The most common use of an eductor is in tank cleaning operations including COW operations and the required capacity is often determined by this operation. They are increasingly being used for clean ballast and stripping duty.
To strip efficiently, an eductor used for tank cleaning operations should have a capacity of about twice the rate of liquid being introduced to the tanks.
Eductors are always to be operated at or near their design driving pressure as, in general, lower driving pressures will considerably reduce eductor efficiency. Higher back pressures in the system than the eductor was designed for can also reduce suction capacity.
The eductor drive liquid must always be flowing before the suction valve is opened to prevent back flow of the driving liquid to the tank suction.
When shutting down an eductor the suction valve is to remain open until the eductor is stopped to prevent the eductor drawing a vacuum on the suction line.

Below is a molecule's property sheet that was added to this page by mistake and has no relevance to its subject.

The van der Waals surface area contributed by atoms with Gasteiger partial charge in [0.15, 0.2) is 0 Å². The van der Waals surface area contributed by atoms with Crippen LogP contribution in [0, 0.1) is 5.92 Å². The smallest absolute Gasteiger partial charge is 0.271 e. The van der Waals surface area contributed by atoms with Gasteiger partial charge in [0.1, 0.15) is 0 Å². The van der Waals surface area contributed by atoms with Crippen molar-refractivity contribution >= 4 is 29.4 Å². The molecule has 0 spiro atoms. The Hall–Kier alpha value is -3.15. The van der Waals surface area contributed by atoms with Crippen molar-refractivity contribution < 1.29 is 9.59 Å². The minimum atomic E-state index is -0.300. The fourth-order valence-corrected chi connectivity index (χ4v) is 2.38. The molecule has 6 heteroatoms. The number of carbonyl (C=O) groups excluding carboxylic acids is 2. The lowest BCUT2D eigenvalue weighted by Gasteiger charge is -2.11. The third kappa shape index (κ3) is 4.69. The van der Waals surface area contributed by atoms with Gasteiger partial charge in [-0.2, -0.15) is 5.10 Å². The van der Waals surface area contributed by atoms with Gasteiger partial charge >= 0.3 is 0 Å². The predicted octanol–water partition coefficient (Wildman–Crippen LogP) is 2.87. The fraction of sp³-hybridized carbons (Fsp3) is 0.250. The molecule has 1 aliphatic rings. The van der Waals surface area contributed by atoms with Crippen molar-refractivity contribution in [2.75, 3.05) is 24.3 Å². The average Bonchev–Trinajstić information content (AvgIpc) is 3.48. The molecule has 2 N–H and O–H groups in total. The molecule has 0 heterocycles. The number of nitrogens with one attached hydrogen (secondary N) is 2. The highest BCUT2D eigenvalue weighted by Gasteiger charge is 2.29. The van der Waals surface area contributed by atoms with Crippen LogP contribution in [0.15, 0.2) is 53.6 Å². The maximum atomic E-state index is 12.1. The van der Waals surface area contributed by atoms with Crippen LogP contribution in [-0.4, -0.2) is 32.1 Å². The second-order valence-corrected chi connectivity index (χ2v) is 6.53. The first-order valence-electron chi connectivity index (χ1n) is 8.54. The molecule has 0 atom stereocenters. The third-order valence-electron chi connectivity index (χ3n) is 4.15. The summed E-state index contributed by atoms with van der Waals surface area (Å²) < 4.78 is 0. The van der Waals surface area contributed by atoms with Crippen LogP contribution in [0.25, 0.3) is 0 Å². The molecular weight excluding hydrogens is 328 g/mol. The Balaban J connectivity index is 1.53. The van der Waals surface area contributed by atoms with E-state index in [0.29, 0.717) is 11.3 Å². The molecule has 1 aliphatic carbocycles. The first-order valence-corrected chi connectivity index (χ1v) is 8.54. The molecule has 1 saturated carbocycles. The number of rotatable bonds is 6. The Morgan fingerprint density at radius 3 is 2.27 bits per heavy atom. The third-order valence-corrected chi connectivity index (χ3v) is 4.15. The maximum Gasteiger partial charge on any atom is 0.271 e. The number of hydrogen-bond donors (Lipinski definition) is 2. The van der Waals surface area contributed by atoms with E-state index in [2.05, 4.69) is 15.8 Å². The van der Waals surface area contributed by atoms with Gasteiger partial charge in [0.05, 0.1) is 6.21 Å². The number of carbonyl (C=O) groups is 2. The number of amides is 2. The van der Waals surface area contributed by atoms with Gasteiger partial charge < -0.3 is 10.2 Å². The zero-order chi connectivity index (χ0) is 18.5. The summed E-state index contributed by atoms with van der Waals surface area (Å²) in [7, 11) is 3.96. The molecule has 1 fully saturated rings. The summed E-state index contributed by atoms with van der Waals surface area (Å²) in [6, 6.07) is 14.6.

If, during use, the eductor driving pressure falls below the required operating pressure, the eductor suction valve is to be closed to prevent backflow of the driving liquid. The tank suction must not be used to prevent backflow as the suction pipe work is not designed for such high operating pressures.
When stripping cargo tanks with an eductor, the recovered liquid is to be collected in a slop tank before final discharge ashore with a cargo pump. In general the discharge head on a shore line will not permit direct discharge to the shore using an eductor.